ISBN : 9780190653989
Since Muhammad Bouazizi set himself on fire in Tunisia on December 17, 2010, galvanizing the Arab uprisings that continue today, the entire Middle East landscape has changed in ways that were unimaginable years before.
In spite of the early hype about a so-called "Arab Spring" and the prominence observers gave to calls for the downfall of regimes and an end to their abuses, most of the protests and uprisings born of Bouazizi's self-immolation have had disastrous results across the whole Middle East. While the old powers reasserted their control with violence in Egypt and Bahrain, Libya, Yemen, and Syria have virtually ceased to exist as states, torn apart by civil wars. In other states, namely Morocco and Algeria, the forces of reaction were able to maintain their hold on power, while in the "hybrid democracies" of Lebanon, Palestine, and Iraq, protests against government inefficiency, corruption, and arrogance have done little to bring about the sort of changes protesters have demanded. Simultaneously, ISIS, along with other jihadi groups (al-Qaeda, al-Qaeda affiliates, Ansar al-Shariahs, etc.) has thrived in an environment marked by state breakdown.
This book explains these changes, outlining the social, political, and economic contours of what some have termed "the new Middle East." One of the leading scholars of modern Middle Eastern history, James L. Gelvin lucidly distills the political and economic reasons behind the dramatic news arriving each day from Syria and the rest of the Middle East. He shows how and why bad governance, stagnant economies, poor healthcare, climate change, population growth, refugee crises, food and water insecurity, and war increasingly threaten human security in the region.
1 Before the deluge: the Middle East, 1945-2011
2 The Arab uprisings and their fallout
3 The Syria imbroglio
4 The rise and decline of ISIS
5 Patrons, proxies, and freelancers: the international relations of the New Middle East
6 Human security in the New Middle East
"Using a question-and-answer approach, Gelvin presents an overview of the contemporary Middle East, touching on topics including the 'perverse results' of the Arab Spring, the Syrian civil war, the rise of ISIS and other jihadi groups, the involvement of external actors and more." -- Survival: Global Politics and Strategy Vol.60.2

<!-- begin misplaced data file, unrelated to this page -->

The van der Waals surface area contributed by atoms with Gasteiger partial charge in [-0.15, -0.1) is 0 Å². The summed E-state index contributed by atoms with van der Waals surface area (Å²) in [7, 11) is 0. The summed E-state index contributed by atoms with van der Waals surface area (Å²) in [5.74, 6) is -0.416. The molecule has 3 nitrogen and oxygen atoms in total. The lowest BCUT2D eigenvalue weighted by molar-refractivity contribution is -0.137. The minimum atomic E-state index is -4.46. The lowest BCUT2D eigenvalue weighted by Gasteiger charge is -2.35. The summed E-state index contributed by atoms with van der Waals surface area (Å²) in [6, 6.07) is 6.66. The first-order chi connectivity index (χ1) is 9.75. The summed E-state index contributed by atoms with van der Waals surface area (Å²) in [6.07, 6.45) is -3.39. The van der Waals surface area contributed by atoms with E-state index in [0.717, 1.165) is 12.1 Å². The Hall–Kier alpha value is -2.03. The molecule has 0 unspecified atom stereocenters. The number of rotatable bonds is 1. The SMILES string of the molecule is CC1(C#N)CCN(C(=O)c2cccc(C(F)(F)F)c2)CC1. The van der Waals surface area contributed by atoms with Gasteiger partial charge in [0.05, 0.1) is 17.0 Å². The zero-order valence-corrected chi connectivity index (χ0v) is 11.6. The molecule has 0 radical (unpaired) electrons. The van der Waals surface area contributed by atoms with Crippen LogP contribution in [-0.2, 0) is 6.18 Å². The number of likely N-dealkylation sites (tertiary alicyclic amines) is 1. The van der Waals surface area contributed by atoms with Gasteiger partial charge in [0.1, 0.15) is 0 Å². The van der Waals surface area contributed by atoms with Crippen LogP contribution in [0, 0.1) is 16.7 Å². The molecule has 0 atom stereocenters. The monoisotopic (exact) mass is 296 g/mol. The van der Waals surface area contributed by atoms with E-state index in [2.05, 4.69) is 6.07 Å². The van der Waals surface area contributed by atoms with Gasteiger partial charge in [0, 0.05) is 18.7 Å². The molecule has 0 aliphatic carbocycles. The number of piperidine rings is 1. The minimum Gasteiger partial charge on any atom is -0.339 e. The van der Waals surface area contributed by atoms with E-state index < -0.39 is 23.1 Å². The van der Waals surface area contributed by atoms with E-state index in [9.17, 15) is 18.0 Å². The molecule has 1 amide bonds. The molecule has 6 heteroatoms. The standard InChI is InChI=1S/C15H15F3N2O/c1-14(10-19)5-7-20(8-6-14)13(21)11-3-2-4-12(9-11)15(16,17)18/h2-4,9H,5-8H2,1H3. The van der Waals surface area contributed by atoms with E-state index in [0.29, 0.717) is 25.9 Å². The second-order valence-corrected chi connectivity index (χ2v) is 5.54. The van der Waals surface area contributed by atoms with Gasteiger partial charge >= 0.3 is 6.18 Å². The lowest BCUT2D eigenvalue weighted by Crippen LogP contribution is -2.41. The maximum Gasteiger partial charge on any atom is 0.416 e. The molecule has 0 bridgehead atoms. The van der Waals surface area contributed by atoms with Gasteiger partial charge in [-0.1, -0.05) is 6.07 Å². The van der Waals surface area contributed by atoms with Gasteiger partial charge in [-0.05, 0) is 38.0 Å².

"Balanced, rigorous, and sparkling with insights, The New Middle East: What Everyone Needs to Know is a wonderful primer on a region long dominated by polemics and easy generalizations. James L. Gelvin brings a historian's sensibility and jargon-free prose to illuminate the afflictions that have wracked the modern Middle East-civil war, militancy, and authoritarianism, to name a few-while never losing sight of its enormous human potential. This is a must-read for veteran observers and newcomers alike."-- Frederic Wehrey, Senior Fellow, Middle East Program, Carnegie Endowment for International Peace, author of Sectarian Politics in the Gulf: From the Iraq War to the Arab Uprisings?
"...the author constructs a narrative that connects modern-day events with their history, showing how the forces that shaped the Middle East indirectly led to today's problems and describing what recent history might suggest about the near future." -- Zander Guzy-Sprague, Middle East Institute
"The New Middle East is an outstanding contribution to our understanding the complexity, importance and tragedy of the modern Middle East ... The author clearly, skillfully, and smartly reveals the fundamental struggles that the region has endured since 2010. Equally as important, the author approaches the topic in a pragmatic, realistic manner and respects the limits of writing about history while in the midst of living it ... This is a book I will refer to often and be sure to have my students read regardless of the stage of their intellectual journey in the region." - Dr. Christopher P. Dallas-Feeney, Middle East Journal
"The author clearly, skillfully, and smartly reveals the fundamental struggles that the region has endured since 2010. Equally as important, the author approaches the topic in a pragmatic, realistic manner and respects the limits of writing about history while in the midst of living it." - Dr. Christopher P. Dallas-Feeney, Professorial Lecturer in Political Science and International Affairs, George Washington University